Ransomware attacks have reached a new peak this year, with WannaCry causing estimated global financial and economic losses of up to $4 billion and infecting 300,00 machines around the world, according to Trend Micro’s security and threats report.
2017s WannaCry and Petya attacks show that cybercriminals are upping their game and diversifying methods to exploit the increasing inter-connectivity of global businesses.
Trend Micro estimates that by 2018, over a million industrial robots will be employed in factories around the world; tests have shown how industrial robots can be compromised through exposed industrial routers or other vulnerabilities.
This year’s systemic ransomware attacks have demonstrated that cyber crime has already reached the same levels of catastrophic loss associated with natural catastrophes or some of the major risks re/insurers cover.
The capabilities of cybercrime to disrupt the value chain on all levels will continue to dramatically increase in the near-term future.
The Trend Micro report said; “Businesses still fall for email scams. According to the Federal Bureau of Investigation, global losses due to business email compromise (BEC) have reached $5.3 billion.
“Based on a random sample set of BEC emails, data revealed that cybercriminals spoofed the CEO position the most while CFOs and finance directors were the top targets of attacks.”
In the current high-level threat environment businesses operate in, security should be a priority for all enterprises, and especially those connected through global online platforms, software, robots, and network defenders and cybersecurity standards makers.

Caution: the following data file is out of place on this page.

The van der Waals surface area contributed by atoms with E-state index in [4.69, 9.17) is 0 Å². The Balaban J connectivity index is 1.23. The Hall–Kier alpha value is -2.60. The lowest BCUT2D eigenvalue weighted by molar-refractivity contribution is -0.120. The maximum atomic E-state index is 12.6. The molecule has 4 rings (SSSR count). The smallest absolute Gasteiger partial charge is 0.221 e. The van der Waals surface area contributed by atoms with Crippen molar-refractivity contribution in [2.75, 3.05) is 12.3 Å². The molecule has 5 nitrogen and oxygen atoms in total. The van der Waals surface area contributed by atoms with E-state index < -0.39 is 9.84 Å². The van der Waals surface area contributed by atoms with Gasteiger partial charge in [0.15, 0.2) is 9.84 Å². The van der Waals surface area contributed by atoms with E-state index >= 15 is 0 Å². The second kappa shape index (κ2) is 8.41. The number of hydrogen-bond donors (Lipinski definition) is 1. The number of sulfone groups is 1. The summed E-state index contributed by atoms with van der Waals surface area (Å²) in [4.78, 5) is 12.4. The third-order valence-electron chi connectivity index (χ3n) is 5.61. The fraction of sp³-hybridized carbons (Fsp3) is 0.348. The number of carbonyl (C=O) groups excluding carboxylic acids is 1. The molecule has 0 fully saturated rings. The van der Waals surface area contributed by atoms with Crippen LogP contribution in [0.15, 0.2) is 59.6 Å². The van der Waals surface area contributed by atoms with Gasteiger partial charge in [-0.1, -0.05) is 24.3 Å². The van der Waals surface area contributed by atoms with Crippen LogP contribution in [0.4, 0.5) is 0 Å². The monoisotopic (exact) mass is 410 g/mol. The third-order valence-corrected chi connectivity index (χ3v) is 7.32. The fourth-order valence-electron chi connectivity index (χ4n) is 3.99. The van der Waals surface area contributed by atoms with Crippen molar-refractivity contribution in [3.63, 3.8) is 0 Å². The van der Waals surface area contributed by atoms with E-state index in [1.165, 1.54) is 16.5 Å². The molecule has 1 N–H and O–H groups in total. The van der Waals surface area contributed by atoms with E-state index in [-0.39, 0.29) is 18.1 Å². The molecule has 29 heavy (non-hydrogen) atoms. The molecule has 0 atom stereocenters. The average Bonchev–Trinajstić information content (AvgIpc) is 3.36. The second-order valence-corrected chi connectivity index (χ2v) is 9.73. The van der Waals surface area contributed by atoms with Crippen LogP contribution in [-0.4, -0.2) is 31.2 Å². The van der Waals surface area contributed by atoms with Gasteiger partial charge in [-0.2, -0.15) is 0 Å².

It’s clear that crime has moved online, the cyber threat landscape has evolved to a degree that could place most multinationals at serious risk.
Multi-billion dollar cyber losses catalyse the development of cyber protection and insurance as entities learn from damage assessment, and many in the re/insurance space believe that as analytics, better modelling and pricing metrics improve, cyber risk will present a true commercial opportunity for the industry.
Developing metrics to measure the accumulation of cyber exposure and to accurately price and model risks are mammoth challenges facing the industry.
For many re/insurers, the unprecedented cyber attacks witnessed this year provided a learning opportunity for risk modeling of aggregated cyber risk, as highlighted by Lloyd’s Inga Beale after the Equifax data breach exposed personal information of 143 million Americans and up to 400,000 UK clients.
As data regulation evolves to catch up with the level of threat facing individuals and businesses, undoubtedly firms will begin looking for safety nets to protect against potential landslide losses.
The recent ransomware attacks and data breaches have highlighted just how far-reaching and potentially costly a cyber attack can be, underlining the need for re/insurance capacity, and improved accountability in firm’s handling of the cyber security space.
However, providing cover for one of the largest and most unpredictable emerging risks in a sustainable manner is not low-hanging fruit, and the extent to which re/insurance can take on this risk remains a question – that some of the most prominent figures in the industry – like Swiss Re Chief Executive Officer Christian Mumenthaler who says cyber is probably not insurable, are extremely skeptical about.